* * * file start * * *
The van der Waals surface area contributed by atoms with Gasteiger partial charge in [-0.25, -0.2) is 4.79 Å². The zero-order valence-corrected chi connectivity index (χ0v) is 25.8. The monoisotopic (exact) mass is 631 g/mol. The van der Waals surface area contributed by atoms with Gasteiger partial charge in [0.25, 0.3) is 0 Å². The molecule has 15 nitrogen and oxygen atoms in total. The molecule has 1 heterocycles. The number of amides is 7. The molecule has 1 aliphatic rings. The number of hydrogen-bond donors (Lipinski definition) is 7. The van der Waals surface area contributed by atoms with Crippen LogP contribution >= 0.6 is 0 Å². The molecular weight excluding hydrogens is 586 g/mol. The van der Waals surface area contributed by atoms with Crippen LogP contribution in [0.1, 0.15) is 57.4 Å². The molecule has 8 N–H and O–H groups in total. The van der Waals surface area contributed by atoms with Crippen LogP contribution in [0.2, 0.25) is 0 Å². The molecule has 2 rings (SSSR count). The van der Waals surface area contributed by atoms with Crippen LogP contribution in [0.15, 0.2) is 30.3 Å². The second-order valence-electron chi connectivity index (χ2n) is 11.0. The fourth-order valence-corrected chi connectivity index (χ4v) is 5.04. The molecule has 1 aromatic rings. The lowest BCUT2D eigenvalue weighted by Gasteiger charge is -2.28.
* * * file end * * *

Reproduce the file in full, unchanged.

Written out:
The van der Waals surface area contributed by atoms with Gasteiger partial charge in [-0.25, -0.2) is 4.79 Å². The zero-order valence-corrected chi connectivity index (χ0v) is 25.8. The monoisotopic (exact) mass is 631 g/mol. The van der Waals surface area contributed by atoms with Gasteiger partial charge in [0.25, 0.3) is 0 Å². The molecule has 15 nitrogen and oxygen atoms in total. The molecule has 1 heterocycles. The number of amides is 7. The molecule has 1 aliphatic rings. The number of hydrogen-bond donors (Lipinski definition) is 7. The van der Waals surface area contributed by atoms with Crippen LogP contribution >= 0.6 is 0 Å². The molecular weight excluding hydrogens is 586 g/mol. The van der Waals surface area contributed by atoms with Crippen LogP contribution in [0.1, 0.15) is 57.4 Å². The molecule has 8 N–H and O–H groups in total. The van der Waals surface area contributed by atoms with Crippen LogP contribution in [0.2, 0.25) is 0 Å². The molecule has 2 rings (SSSR count). The van der Waals surface area contributed by atoms with Crippen LogP contribution in [0.15, 0.2) is 30.3 Å². The second-order valence-electron chi connectivity index (χ2n) is 11.0. The fourth-order valence-corrected chi connectivity index (χ4v) is 5.04. The molecule has 1 aromatic rings. The lowest BCUT2D eigenvalue weighted by Gasteiger charge is -2.28.